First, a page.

F1 23 Gameplay Details: Here's What You Can Expect

F1 23 21 photos
Photo: Codemasters
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After the F1 23 debacle with the 2-day trailer delay, things have calmed down. Now it's time to embark on a journey toward the June 16 release date with new gameplay features that will excite some fans, while others will undoubtedly have a bone to pick with these latest changes and implementations. So let's get into it and see how your driving experience will differ from previous F1 entries.
First, the handling and physics changes are among the most essential things on our list. Codemasters, the developer, claims they have upgraded how the F1 cars handle and feel.

The team worked on fine-tuning the acceleration, braking, and cornering, which is supposed to give the player a more life-like experience. Nobody mentioned "simulator" or anything like that, but it seems they're heading in that direction.

Even the gear changes, throttle input, torque delivery, and the slip of the tire physics have been reworked, giving the cars better driveability. At low speeds, the traction should also feel better now.

Precision Drive is a new software technology the devs are pushing, which is meant for players that use force-feedback steering wheels. Codemasters didn't ignore the standard controller, but it's limited when you compare it with a full-on racing rig, seat, pedals, and all.

In other words, Precision Drive will benefit the most hardcore gamers. The accuracy has been bumped, and going into a corner, especially in those pesky hairpins, should be "something else," as they say.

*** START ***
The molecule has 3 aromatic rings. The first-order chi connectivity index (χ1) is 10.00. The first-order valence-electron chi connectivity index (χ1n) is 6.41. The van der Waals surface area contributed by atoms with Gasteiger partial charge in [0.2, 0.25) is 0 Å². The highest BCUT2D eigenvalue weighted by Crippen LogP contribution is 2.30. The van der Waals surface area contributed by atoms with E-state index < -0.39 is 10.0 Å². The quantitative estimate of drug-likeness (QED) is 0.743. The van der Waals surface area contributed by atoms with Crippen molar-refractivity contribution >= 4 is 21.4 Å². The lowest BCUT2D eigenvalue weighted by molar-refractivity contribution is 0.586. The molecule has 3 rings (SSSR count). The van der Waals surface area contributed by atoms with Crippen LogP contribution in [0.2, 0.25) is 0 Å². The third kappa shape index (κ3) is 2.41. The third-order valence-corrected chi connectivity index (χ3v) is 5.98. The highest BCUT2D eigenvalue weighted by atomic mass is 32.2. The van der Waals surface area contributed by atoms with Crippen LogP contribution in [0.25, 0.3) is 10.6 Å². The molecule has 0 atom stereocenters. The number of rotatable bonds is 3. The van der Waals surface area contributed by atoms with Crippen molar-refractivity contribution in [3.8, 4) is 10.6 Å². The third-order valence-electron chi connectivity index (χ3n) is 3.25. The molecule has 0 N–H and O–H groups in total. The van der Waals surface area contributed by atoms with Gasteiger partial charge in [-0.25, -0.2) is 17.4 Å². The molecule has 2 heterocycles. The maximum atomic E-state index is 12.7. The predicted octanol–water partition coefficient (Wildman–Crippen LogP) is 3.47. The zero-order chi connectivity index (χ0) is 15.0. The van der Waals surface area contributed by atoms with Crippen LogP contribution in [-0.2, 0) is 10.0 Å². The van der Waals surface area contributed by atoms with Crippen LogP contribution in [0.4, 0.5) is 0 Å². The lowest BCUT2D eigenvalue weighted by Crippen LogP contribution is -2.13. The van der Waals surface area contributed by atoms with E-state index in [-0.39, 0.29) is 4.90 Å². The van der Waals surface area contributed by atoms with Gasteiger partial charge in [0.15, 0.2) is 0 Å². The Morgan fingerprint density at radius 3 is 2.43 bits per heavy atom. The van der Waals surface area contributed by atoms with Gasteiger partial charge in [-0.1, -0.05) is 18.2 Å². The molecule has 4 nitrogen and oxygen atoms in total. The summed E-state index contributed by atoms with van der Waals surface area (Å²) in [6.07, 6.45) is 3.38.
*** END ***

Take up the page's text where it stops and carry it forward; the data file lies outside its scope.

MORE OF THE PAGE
Full-length races can be a drag if you don't have the time. So the team thought about a mode that reduces the entire event by 65%, so you only race 35% of what would have taken much, much longer usually. It's nothing new or revolutionary by any means; F1 Esports featured these modes before, but as the saying goes, "If something ain't broke, don't fix it."

After nine long years, Red Flags are returning in F1 23. This gameplay mechanic is triggered when racing incidents occur on the track or during extreme weather conditions. And yes, they will also be featured in the multiplayer mode. The best part is that you can turn off this option for an uninterrupted experience.

Lastly, two new locations will debut at launch: the Las Vegas Street Circuit from Nevada and the Losail International Circuit from Doha, Qatar. The Las Vegas circuit has been graphically constructed using photogrammetry data to give that "real deal" experience. The Losail circuit wasn't made using simpler techniques either, but there's no point in going so in-depth.

F1 23 will arrive on June 16 on every last- and current-gen consoles like the PS4, PS5, Xbox One, Xbox Series X|S, and PC. The Standard version costs the usual $70, and the Champions edition (which includes a 3-day early access with double XP) is $90.

Yes, games are getting increasingly expensive, and nothing can stop that, I'm afraid. Subscription services might be a viable solution, but there needs to be more data to prove or disprove this.

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About the author: Codrin Spiridon
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Codrin just loves American classics, from the 1940s and ‘50s, all the way to the muscle cars of the '60s and '70s. In his perfect world, we'll still see Hudsons and Road Runners roaming the streets for years to come (even in EV form, if that's what it takes to keep the aesthetic alive).
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